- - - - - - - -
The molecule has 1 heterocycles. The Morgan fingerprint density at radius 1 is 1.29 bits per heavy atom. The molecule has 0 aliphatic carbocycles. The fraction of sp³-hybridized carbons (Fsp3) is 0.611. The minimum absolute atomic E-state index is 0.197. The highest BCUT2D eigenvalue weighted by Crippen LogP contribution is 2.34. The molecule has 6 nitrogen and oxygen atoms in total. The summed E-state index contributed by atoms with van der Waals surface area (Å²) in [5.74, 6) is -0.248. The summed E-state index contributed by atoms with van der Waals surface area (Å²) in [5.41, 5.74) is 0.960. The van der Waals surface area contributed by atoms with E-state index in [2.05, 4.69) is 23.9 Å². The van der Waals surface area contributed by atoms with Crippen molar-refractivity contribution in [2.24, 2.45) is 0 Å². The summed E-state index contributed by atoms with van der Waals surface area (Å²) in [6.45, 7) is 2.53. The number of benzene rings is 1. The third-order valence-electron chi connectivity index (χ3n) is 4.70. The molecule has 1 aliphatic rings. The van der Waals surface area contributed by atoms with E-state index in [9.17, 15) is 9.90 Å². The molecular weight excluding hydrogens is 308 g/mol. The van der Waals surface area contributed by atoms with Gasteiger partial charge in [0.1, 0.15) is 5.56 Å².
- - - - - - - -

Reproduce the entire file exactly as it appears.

The molecule has 1 heterocycles. The Morgan fingerprint density at radius 1 is 1.29 bits per heavy atom. The molecule has 0 aliphatic carbocycles. The fraction of sp³-hybridized carbons (Fsp3) is 0.611. The minimum absolute atomic E-state index is 0.197. The highest BCUT2D eigenvalue weighted by Crippen LogP contribution is 2.34. The molecule has 6 nitrogen and oxygen atoms in total. The summed E-state index contributed by atoms with van der Waals surface area (Å²) in [5.74, 6) is -0.248. The summed E-state index contributed by atoms with van der Waals surface area (Å²) in [5.41, 5.74) is 0.960. The van der Waals surface area contributed by atoms with E-state index in [2.05, 4.69) is 23.9 Å². The van der Waals surface area contributed by atoms with Crippen molar-refractivity contribution in [2.24, 2.45) is 0 Å². The summed E-state index contributed by atoms with van der Waals surface area (Å²) in [6.45, 7) is 2.53. The number of benzene rings is 1. The third-order valence-electron chi connectivity index (χ3n) is 4.70. The molecule has 1 aliphatic rings. The van der Waals surface area contributed by atoms with E-state index in [9.17, 15) is 9.90 Å². The molecular weight excluding hydrogens is 308 g/mol. The van der Waals surface area contributed by atoms with Gasteiger partial charge in [0.1, 0.15) is 5.56 Å².